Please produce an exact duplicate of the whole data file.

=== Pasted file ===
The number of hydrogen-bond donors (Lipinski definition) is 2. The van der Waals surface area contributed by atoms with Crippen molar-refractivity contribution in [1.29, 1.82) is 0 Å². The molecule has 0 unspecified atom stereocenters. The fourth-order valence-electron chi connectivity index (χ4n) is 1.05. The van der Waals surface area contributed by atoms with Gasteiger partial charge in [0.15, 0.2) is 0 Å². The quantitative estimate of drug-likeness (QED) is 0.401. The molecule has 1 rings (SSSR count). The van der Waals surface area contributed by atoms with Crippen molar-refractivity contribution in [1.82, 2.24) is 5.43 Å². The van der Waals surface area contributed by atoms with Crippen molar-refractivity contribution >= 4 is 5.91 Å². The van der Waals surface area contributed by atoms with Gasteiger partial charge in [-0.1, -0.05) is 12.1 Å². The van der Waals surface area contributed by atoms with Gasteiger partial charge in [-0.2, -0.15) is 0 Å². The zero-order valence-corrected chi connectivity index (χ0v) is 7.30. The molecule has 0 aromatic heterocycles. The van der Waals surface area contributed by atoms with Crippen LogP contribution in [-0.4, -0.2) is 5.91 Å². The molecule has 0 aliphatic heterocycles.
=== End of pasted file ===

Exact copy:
The number of hydrogen-bond donors (Lipinski definition) is 2. The van der Waals surface area contributed by atoms with Crippen molar-refractivity contribution in [1.29, 1.82) is 0 Å². The molecule has 0 unspecified atom stereocenters. The fourth-order valence-electron chi connectivity index (χ4n) is 1.05. The van der Waals surface area contributed by atoms with Gasteiger partial charge in [0.15, 0.2) is 0 Å². The quantitative estimate of drug-likeness (QED) is 0.401. The molecule has 1 rings (SSSR count). The van der Waals surface area contributed by atoms with Crippen molar-refractivity contribution in [1.82, 2.24) is 5.43 Å². The van der Waals surface area contributed by atoms with Crippen molar-refractivity contribution >= 4 is 5.91 Å². The van der Waals surface area contributed by atoms with Gasteiger partial charge in [-0.1, -0.05) is 12.1 Å². The van der Waals surface area contributed by atoms with Gasteiger partial charge in [-0.2, -0.15) is 0 Å². The zero-order valence-corrected chi connectivity index (χ0v) is 7.30. The molecule has 0 aromatic heterocycles. The van der Waals surface area contributed by atoms with Crippen LogP contribution in [-0.4, -0.2) is 5.91 Å². The molecule has 0 aliphatic heterocycles.